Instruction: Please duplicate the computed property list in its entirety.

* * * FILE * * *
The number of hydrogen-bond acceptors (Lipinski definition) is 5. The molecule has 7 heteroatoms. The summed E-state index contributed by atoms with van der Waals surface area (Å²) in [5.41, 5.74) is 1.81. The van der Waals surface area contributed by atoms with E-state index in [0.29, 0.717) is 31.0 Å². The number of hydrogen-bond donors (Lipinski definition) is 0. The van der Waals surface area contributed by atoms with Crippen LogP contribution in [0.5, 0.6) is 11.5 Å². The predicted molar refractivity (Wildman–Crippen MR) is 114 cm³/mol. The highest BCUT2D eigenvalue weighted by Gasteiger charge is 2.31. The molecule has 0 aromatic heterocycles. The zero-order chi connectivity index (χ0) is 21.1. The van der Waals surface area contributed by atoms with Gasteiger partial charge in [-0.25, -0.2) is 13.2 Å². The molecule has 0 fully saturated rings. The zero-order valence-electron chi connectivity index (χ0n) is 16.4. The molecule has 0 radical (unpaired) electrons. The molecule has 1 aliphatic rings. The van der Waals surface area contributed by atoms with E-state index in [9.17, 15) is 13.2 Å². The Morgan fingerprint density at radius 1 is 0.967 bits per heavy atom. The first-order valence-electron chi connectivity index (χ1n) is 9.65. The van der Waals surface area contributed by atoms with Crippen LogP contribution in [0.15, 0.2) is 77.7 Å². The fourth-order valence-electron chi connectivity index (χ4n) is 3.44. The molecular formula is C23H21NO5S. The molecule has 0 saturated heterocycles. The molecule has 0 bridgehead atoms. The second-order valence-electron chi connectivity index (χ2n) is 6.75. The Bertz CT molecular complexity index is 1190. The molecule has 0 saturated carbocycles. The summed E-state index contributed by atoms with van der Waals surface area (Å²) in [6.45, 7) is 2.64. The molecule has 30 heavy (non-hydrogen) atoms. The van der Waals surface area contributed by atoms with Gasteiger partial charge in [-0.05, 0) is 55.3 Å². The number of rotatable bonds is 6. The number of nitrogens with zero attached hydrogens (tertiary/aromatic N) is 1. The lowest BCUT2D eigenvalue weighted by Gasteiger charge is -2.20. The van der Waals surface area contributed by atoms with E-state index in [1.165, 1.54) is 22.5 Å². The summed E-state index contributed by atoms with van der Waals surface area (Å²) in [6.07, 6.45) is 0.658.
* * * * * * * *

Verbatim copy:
The number of hydrogen-bond acceptors (Lipinski definition) is 5. The molecule has 7 heteroatoms. The summed E-state index contributed by atoms with van der Waals surface area (Å²) in [5.41, 5.74) is 1.81. The van der Waals surface area contributed by atoms with E-state index in [0.29, 0.717) is 31.0 Å². The number of hydrogen-bond donors (Lipinski definition) is 0. The van der Waals surface area contributed by atoms with Crippen LogP contribution in [0.5, 0.6) is 11.5 Å². The predicted molar refractivity (Wildman–Crippen MR) is 114 cm³/mol. The highest BCUT2D eigenvalue weighted by Gasteiger charge is 2.31. The molecule has 0 aromatic heterocycles. The zero-order chi connectivity index (χ0) is 21.1. The van der Waals surface area contributed by atoms with Gasteiger partial charge in [-0.25, -0.2) is 13.2 Å². The molecule has 0 fully saturated rings. The zero-order valence-electron chi connectivity index (χ0n) is 16.4. The molecule has 0 radical (unpaired) electrons. The molecule has 1 aliphatic rings. The van der Waals surface area contributed by atoms with E-state index in [9.17, 15) is 13.2 Å². The Morgan fingerprint density at radius 1 is 0.967 bits per heavy atom. The first-order valence-electron chi connectivity index (χ1n) is 9.65. The van der Waals surface area contributed by atoms with Crippen LogP contribution in [0.15, 0.2) is 77.7 Å². The fourth-order valence-electron chi connectivity index (χ4n) is 3.44. The molecular formula is C23H21NO5S. The molecule has 0 saturated heterocycles. The molecule has 0 bridgehead atoms. The second-order valence-electron chi connectivity index (χ2n) is 6.75. The Bertz CT molecular complexity index is 1190. The molecule has 0 saturated carbocycles. The summed E-state index contributed by atoms with van der Waals surface area (Å²) in [6.45, 7) is 2.64. The molecule has 30 heavy (non-hydrogen) atoms. The van der Waals surface area contributed by atoms with Gasteiger partial charge in [-0.05, 0) is 55.3 Å². The number of rotatable bonds is 6. The number of nitrogens with zero attached hydrogens (tertiary/aromatic N) is 1. The lowest BCUT2D eigenvalue weighted by Gasteiger charge is -2.20. The van der Waals surface area contributed by atoms with E-state index in [1.165, 1.54) is 22.5 Å². The summed E-state index contributed by atoms with van der Waals surface area (Å²) in [6.07, 6.45) is 0.658.